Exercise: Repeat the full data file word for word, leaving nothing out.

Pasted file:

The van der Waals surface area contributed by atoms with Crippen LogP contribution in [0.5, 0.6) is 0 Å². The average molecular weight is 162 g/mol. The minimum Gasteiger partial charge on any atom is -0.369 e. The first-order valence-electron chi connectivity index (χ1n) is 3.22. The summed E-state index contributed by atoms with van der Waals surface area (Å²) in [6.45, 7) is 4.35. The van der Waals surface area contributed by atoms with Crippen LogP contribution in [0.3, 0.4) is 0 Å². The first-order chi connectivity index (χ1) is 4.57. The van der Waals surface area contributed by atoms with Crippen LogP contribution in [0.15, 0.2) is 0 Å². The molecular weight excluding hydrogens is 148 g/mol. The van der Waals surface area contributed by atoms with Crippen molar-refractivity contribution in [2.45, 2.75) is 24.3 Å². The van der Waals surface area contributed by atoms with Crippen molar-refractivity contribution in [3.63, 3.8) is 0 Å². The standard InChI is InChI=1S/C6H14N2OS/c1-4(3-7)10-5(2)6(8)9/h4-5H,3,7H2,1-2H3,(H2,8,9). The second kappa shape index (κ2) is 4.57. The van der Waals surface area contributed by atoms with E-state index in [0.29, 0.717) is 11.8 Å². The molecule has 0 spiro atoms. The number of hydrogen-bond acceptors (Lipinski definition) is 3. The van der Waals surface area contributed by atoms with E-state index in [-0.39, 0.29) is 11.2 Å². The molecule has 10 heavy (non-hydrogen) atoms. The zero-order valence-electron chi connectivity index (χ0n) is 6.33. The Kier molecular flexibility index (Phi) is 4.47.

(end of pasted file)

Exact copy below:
The van der Waals surface area contributed by atoms with Crippen LogP contribution in [0.5, 0.6) is 0 Å². The average molecular weight is 162 g/mol. The minimum Gasteiger partial charge on any atom is -0.369 e. The first-order valence-electron chi connectivity index (χ1n) is 3.22. The summed E-state index contributed by atoms with van der Waals surface area (Å²) in [6.45, 7) is 4.35. The van der Waals surface area contributed by atoms with Crippen LogP contribution in [0.3, 0.4) is 0 Å². The first-order chi connectivity index (χ1) is 4.57. The van der Waals surface area contributed by atoms with Crippen LogP contribution in [0.15, 0.2) is 0 Å². The molecular weight excluding hydrogens is 148 g/mol. The van der Waals surface area contributed by atoms with Crippen molar-refractivity contribution in [2.45, 2.75) is 24.3 Å². The van der Waals surface area contributed by atoms with Crippen molar-refractivity contribution in [3.63, 3.8) is 0 Å². The standard InChI is InChI=1S/C6H14N2OS/c1-4(3-7)10-5(2)6(8)9/h4-5H,3,7H2,1-2H3,(H2,8,9). The second kappa shape index (κ2) is 4.57. The van der Waals surface area contributed by atoms with E-state index in [0.29, 0.717) is 11.8 Å². The molecule has 0 spiro atoms. The number of hydrogen-bond acceptors (Lipinski definition) is 3. The van der Waals surface area contributed by atoms with E-state index in [-0.39, 0.29) is 11.2 Å². The molecule has 10 heavy (non-hydrogen) atoms. The zero-order valence-electron chi connectivity index (χ0n) is 6.33. The Kier molecular flexibility index (Phi) is 4.47.